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Science-Technology
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Title: The human brain tripled in size over the last 8 million years because we ventured further afield and NOT because our social groups got bigger
Source: Daily Mail Online
URL Source: http://www.dailymail.co.uk/sciencet ... led-size-ventured-further.html
Published: Oct 18, 2017
Author: Shivali Best For Mailonline
Post Date: 2017-10-18 08:23:58 by cranky
Keywords: None
Views: 74
Comments: 4

  • Previous studies were based on the 'social brain hypothesis'
  • This is a theory that claims brains enlarged to help us managed bigger groups
  • In the new study, researchers analysed more than 140 primate species
  • Findings suggest human brains became bigger because of ecological factors
  • This could explain why chimpanzee brains have not changed in size over time

While previous studies have suggested that our brains evolved to become larger as our social group size got larger, a new study is calling this into question.

The research indicates that instead, our brains enlarged because of ecological factors, such as expanding home range of diet.

Researchers hope their findings will shed new light on the evolution of our species.

Since our earliest ancestors walked the planet eight million years ago, our brain size has almost tripled.

But chimpanzee brain size hasn't budged - and the reason has been debated for decades.

Now, researchers from the University of Durham have called into question the long-held view that the human brain developed to help cope with increasingly complex social structures.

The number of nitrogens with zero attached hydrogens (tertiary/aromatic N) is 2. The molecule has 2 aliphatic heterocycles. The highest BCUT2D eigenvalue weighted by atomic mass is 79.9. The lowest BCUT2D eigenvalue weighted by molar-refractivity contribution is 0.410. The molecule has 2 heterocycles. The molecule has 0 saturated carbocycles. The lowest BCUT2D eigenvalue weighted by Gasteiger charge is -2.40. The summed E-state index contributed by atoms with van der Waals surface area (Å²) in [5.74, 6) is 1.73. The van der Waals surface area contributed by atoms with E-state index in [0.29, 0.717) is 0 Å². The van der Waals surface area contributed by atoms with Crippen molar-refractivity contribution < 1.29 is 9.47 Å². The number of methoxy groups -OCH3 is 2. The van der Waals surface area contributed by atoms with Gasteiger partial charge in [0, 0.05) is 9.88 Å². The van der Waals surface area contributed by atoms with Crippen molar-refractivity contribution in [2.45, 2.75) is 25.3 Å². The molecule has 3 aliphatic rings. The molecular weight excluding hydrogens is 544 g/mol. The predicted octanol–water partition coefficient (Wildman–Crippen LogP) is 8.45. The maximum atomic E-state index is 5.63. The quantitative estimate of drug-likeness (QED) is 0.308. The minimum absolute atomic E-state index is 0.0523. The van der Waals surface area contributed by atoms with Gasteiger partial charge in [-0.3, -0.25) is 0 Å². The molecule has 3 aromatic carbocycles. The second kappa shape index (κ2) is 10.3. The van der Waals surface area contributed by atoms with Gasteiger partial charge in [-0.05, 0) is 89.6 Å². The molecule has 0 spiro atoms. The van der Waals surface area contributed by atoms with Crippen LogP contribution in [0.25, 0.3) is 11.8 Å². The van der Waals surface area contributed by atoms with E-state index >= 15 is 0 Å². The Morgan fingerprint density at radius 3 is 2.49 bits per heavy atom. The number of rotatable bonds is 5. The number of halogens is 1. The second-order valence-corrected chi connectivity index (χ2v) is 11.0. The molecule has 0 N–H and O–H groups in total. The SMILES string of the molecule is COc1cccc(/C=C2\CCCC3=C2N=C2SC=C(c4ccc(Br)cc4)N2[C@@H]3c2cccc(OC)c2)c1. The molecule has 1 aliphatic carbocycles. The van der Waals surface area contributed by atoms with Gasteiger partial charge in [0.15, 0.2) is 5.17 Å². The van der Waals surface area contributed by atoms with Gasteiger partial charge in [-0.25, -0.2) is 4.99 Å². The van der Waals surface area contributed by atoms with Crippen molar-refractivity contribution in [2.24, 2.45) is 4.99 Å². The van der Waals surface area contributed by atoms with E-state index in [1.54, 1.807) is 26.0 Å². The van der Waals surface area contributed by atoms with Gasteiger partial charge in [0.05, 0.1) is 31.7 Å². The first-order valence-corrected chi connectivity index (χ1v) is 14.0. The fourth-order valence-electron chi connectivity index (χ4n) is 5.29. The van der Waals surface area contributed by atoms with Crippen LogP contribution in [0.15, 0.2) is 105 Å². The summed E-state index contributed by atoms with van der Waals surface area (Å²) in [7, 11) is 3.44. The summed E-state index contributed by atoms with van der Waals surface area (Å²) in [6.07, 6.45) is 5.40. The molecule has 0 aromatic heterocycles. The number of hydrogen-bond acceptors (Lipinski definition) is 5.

This is called 'the social brain hypothesis' and is based on the idea it allowed them to move around in bigger and more complex groups and manage these relations.

The latest analysis of more than 140 primate species including apes, monkeys, chimpanzees and lemurs found little evidence to support this.

The findings published in Royal Society's Proceedings B also raise questions about whether brain size is a useful indicator of cognitive ability.

Scientists also uncovered problems with the most commonly used approach to tackling the issue, which looks for links between brain size and behaviour.

They say part of the problem is relying on overall brain size because primates that feed at night have large areas of grey matter devoted to smell and hearing.

On the other hand those more active during the day, like humans, have more neurons devoted to vision.

As a result, the team argue a fundamental shift in how the evolution of the brain is viewed and studied is required.

Ms Lauren Powell, lead author of the study, explained: 'Our research has shown the traditional approach of looking for correlations between brain size and behaviour may not tell us much.

'To better understand the evolution of the brain, we need to stop thinking of it as one single organ, and instead view it as a complex mosaic, in which different components specialise in different functions.

'It is unlikely the way these different components evolve can be explained by a single factor, such as social complexity.'

The researchers pooled two large sets of data on primate brain size.

The aim was to determine whether reliable results emerge when using different data, and ascertain why a consensus has not been reached by researchers working on the two major theories for primate brain evolution.

These are the Social Brain Hypothesis and a competing theory that brain evolution is as a result of ecological factors such as feeding patterns and the size of the home range within which primates live.

While the team found little evidence to support the former, they did find some association between brain size and ecological factors.

Modern humans have an enormous home range, driving and jetting back and forth across the globe.

But early humans and hominids had a greater home range than other primates and monkeys.

An increased home range allows more access to a variety of food and ecological niches dating back to Homo erectus, the first human species to walk upright, allowing it to hunt large animals.

Ms Powell said absolute brain size varies almost a thousand-fold across all primates.